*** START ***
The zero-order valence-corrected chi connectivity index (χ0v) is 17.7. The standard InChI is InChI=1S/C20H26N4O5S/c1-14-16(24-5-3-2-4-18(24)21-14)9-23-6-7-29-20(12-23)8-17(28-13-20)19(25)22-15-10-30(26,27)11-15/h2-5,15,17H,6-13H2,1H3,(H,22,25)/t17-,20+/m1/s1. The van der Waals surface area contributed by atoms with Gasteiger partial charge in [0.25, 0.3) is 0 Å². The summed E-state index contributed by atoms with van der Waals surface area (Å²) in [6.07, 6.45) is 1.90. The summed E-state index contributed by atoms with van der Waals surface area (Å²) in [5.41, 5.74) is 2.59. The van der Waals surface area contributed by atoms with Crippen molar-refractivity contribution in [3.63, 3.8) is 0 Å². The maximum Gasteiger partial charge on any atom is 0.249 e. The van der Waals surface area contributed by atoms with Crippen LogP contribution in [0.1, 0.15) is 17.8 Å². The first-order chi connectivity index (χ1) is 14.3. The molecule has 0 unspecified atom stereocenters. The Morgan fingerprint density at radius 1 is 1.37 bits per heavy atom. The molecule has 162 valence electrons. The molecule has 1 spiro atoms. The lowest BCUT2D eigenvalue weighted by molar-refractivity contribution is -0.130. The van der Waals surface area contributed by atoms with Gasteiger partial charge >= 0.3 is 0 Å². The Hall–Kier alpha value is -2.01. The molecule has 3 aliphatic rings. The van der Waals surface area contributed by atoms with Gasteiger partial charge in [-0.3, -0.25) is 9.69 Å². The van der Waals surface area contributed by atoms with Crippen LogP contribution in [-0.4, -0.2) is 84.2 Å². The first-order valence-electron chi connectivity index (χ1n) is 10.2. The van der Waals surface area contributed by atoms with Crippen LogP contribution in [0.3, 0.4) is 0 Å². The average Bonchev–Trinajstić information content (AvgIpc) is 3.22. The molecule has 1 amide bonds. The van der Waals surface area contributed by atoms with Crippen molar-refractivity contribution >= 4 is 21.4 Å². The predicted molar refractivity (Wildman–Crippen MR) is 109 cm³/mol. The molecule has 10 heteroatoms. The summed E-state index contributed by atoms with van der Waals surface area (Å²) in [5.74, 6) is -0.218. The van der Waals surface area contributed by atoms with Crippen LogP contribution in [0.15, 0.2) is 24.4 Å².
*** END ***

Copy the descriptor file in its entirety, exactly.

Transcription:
The zero-order valence-corrected chi connectivity index (χ0v) is 17.7. The standard InChI is InChI=1S/C20H26N4O5S/c1-14-16(24-5-3-2-4-18(24)21-14)9-23-6-7-29-20(12-23)8-17(28-13-20)19(25)22-15-10-30(26,27)11-15/h2-5,15,17H,6-13H2,1H3,(H,22,25)/t17-,20+/m1/s1. The van der Waals surface area contributed by atoms with Gasteiger partial charge in [0.25, 0.3) is 0 Å². The summed E-state index contributed by atoms with van der Waals surface area (Å²) in [6.07, 6.45) is 1.90. The summed E-state index contributed by atoms with van der Waals surface area (Å²) in [5.41, 5.74) is 2.59. The van der Waals surface area contributed by atoms with Crippen molar-refractivity contribution in [3.63, 3.8) is 0 Å². The maximum Gasteiger partial charge on any atom is 0.249 e. The van der Waals surface area contributed by atoms with Crippen LogP contribution in [0.1, 0.15) is 17.8 Å². The first-order chi connectivity index (χ1) is 14.3. The molecule has 0 unspecified atom stereocenters. The Morgan fingerprint density at radius 1 is 1.37 bits per heavy atom. The molecule has 162 valence electrons. The molecule has 1 spiro atoms. The lowest BCUT2D eigenvalue weighted by molar-refractivity contribution is -0.130. The van der Waals surface area contributed by atoms with Gasteiger partial charge >= 0.3 is 0 Å². The Hall–Kier alpha value is -2.01. The molecule has 3 aliphatic rings. The van der Waals surface area contributed by atoms with Gasteiger partial charge in [-0.3, -0.25) is 9.69 Å². The van der Waals surface area contributed by atoms with Crippen LogP contribution in [-0.4, -0.2) is 84.2 Å². The first-order valence-electron chi connectivity index (χ1n) is 10.2. The van der Waals surface area contributed by atoms with Crippen LogP contribution in [0.3, 0.4) is 0 Å². The average Bonchev–Trinajstić information content (AvgIpc) is 3.22. The molecule has 1 amide bonds. The van der Waals surface area contributed by atoms with Crippen molar-refractivity contribution >= 4 is 21.4 Å². The predicted molar refractivity (Wildman–Crippen MR) is 109 cm³/mol. The molecule has 10 heteroatoms. The summed E-state index contributed by atoms with van der Waals surface area (Å²) in [5.74, 6) is -0.218. The van der Waals surface area contributed by atoms with Crippen LogP contribution in [0.15, 0.2) is 24.4 Å².